US 3552510 A
Description (OCR text may contain errors)
United States Patent Cicero C. Brown 1 c/o Brown Oil Tools, Inc., P.0. Box 19236, Houston, Tex. 77024 Oct. 8, 1969 Jan. 5, 1971 Continuation-impart of application Ser. No. 803,911, Mar. 3, 1969, Continuation-inpart of application Ser. No. 857,046, Sept. 11, 1969.
Inventor Appl. No. Filed Patented APPARATUS FOR ROTARY DRILLING OF WELLS USING CASING AS THE DRILL PIPE 12 Claims, 13 Drawing Figs.
U.S. Cl 175/261, 175/267, 175/284 Int. Cl. .Q F211) 9/26 Primary Examiner-James A. Leppink Attorney-R. Werlin ABSTRACT: A drilling system employing casing as drill pipe and a bit section which is bodily insertable and removable through the casing and releasably attachable thereto for rotation with the casing.
g es! PATENTED JAN 5 :sn
SHEET 2 OF 4 CICERO 6. BROWN A TTORNE Y PATENTEU JAN. 5 |97l SHEET 3 BF 4 CIGERO C. BROWN I N VEN TOR.
A TTORNEY PATENIEUJAM 51971 v sum w 4 C/CERO aBRowN l N VEN'I OR.
A TTO RNEY APPARATUS FOR ROTARY'DRILLING or WELLS usnsc RELATEDYAPPLICATIONS' -This application is a continuation-in-part of my copending applications, Ser. :No. 803,91 1,'filed Mar. 3, 1969; and ser. No.857,046,filedS 'ept-.11,1969.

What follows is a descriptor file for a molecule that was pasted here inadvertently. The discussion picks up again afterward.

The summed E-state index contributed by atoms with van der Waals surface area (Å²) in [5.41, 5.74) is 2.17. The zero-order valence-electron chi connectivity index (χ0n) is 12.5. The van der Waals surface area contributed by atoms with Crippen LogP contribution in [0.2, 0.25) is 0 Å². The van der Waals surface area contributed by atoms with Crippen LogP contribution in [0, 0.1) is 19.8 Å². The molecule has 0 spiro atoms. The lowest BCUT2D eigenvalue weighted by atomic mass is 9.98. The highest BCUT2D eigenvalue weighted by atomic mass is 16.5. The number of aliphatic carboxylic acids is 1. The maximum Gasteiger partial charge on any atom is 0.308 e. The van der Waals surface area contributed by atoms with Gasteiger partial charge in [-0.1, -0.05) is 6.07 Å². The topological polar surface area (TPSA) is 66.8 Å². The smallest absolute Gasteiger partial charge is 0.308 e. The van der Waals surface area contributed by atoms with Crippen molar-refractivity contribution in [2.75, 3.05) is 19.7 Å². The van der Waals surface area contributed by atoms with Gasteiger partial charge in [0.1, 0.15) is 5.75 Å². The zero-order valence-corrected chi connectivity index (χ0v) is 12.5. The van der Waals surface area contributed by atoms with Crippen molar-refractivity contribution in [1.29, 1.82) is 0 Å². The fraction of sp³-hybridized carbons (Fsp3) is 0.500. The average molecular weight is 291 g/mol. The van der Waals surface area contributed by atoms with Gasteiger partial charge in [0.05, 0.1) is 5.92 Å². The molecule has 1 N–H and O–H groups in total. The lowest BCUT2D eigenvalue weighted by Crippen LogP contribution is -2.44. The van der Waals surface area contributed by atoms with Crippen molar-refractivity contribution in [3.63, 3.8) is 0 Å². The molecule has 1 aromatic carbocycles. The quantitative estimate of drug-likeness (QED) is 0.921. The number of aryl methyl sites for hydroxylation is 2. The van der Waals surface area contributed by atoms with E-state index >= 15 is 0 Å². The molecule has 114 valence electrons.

In the drilling of wells-for oil and gas,- for example by the rotary method, the drilling is convehtionallydone by the em ployment of'relatively smalldiameter string of drill pipe-to CASING AS THE mum. PIPE which a bit is secured, the entire string being rotated to drill the borehole. After'a suitable interval has been drilled, sometimes only a short distance'but at other times for the full depth of the well, casing larger in diameter than the drill pipe will be run into the'jborehole and subsequently cemented to seal off the formations through'whichfthe'borehole extends. This 1 necessarily involves the series of operations in which'the drill string must be extended asthe hole deepens, as by the addition of sections to the drill pipe, and also the entire drill string must be withdrawn whenever it'becomeneces'saryto replace the bit and then reinsert it toresume drilling. Thus making'of such sowith the-drill string outof the well, controlof the well becomes more'difficult. v
Heretofore numerous e, 'rtshavebeen made to provide a system employing the casing itself as the drill pipe in order to overcome some of the hazards enumerated, as well as time anchored to the landing shoe and with the underreamers in theirlextended position;
7 loss; However, thesepriori efforts have not'proven satisfactory l for-various reason well-knowntoithose skilled in the art. Y